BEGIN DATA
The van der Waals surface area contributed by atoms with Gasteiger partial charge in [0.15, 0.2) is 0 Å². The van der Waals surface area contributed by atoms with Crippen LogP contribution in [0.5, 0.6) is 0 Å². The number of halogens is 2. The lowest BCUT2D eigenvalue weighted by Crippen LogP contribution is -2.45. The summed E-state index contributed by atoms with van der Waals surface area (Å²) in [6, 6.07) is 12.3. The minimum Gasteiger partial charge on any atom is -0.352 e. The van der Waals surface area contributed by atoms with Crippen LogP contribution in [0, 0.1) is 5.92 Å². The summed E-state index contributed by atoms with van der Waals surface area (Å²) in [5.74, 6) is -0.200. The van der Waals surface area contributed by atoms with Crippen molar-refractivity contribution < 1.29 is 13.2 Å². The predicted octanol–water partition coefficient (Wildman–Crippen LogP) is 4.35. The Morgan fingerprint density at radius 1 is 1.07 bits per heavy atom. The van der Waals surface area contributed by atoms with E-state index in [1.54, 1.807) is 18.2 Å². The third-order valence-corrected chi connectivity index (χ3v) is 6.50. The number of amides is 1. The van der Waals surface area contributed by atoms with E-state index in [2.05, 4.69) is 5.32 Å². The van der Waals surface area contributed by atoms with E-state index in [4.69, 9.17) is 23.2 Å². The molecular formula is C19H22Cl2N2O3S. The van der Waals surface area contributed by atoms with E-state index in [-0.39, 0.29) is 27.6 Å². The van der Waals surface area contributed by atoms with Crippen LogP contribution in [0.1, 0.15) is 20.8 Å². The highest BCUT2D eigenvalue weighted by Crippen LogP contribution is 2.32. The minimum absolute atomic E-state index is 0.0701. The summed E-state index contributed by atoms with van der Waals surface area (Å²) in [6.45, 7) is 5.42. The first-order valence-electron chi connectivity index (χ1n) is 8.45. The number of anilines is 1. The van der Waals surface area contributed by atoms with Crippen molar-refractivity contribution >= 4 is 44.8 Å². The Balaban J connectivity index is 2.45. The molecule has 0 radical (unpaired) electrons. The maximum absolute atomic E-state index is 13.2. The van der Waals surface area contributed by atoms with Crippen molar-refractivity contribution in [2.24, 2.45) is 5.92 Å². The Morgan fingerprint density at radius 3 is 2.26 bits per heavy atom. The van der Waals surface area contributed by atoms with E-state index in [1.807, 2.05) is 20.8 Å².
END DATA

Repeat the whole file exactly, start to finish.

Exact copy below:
The van der Waals surface area contributed by atoms with Gasteiger partial charge in [0.15, 0.2) is 0 Å². The van der Waals surface area contributed by atoms with Crippen LogP contribution in [0.5, 0.6) is 0 Å². The number of halogens is 2. The lowest BCUT2D eigenvalue weighted by Crippen LogP contribution is -2.45. The summed E-state index contributed by atoms with van der Waals surface area (Å²) in [6, 6.07) is 12.3. The minimum Gasteiger partial charge on any atom is -0.352 e. The van der Waals surface area contributed by atoms with Crippen LogP contribution in [0, 0.1) is 5.92 Å². The summed E-state index contributed by atoms with van der Waals surface area (Å²) in [5.74, 6) is -0.200. The van der Waals surface area contributed by atoms with Crippen molar-refractivity contribution < 1.29 is 13.2 Å². The predicted octanol–water partition coefficient (Wildman–Crippen LogP) is 4.35. The Morgan fingerprint density at radius 1 is 1.07 bits per heavy atom. The van der Waals surface area contributed by atoms with E-state index in [1.54, 1.807) is 18.2 Å². The third-order valence-corrected chi connectivity index (χ3v) is 6.50. The number of amides is 1. The van der Waals surface area contributed by atoms with E-state index in [2.05, 4.69) is 5.32 Å². The van der Waals surface area contributed by atoms with E-state index in [4.69, 9.17) is 23.2 Å². The molecular formula is C19H22Cl2N2O3S. The van der Waals surface area contributed by atoms with E-state index in [-0.39, 0.29) is 27.6 Å². The van der Waals surface area contributed by atoms with Crippen LogP contribution in [0.1, 0.15) is 20.8 Å². The highest BCUT2D eigenvalue weighted by Crippen LogP contribution is 2.32. The minimum absolute atomic E-state index is 0.0701. The summed E-state index contributed by atoms with van der Waals surface area (Å²) in [6.45, 7) is 5.42. The first-order valence-electron chi connectivity index (χ1n) is 8.45. The number of anilines is 1. The van der Waals surface area contributed by atoms with Crippen molar-refractivity contribution >= 4 is 44.8 Å². The Balaban J connectivity index is 2.45. The molecule has 0 radical (unpaired) electrons. The maximum absolute atomic E-state index is 13.2. The van der Waals surface area contributed by atoms with Crippen molar-refractivity contribution in [2.24, 2.45) is 5.92 Å². The Morgan fingerprint density at radius 3 is 2.26 bits per heavy atom. The van der Waals surface area contributed by atoms with E-state index in [1.807, 2.05) is 20.8 Å².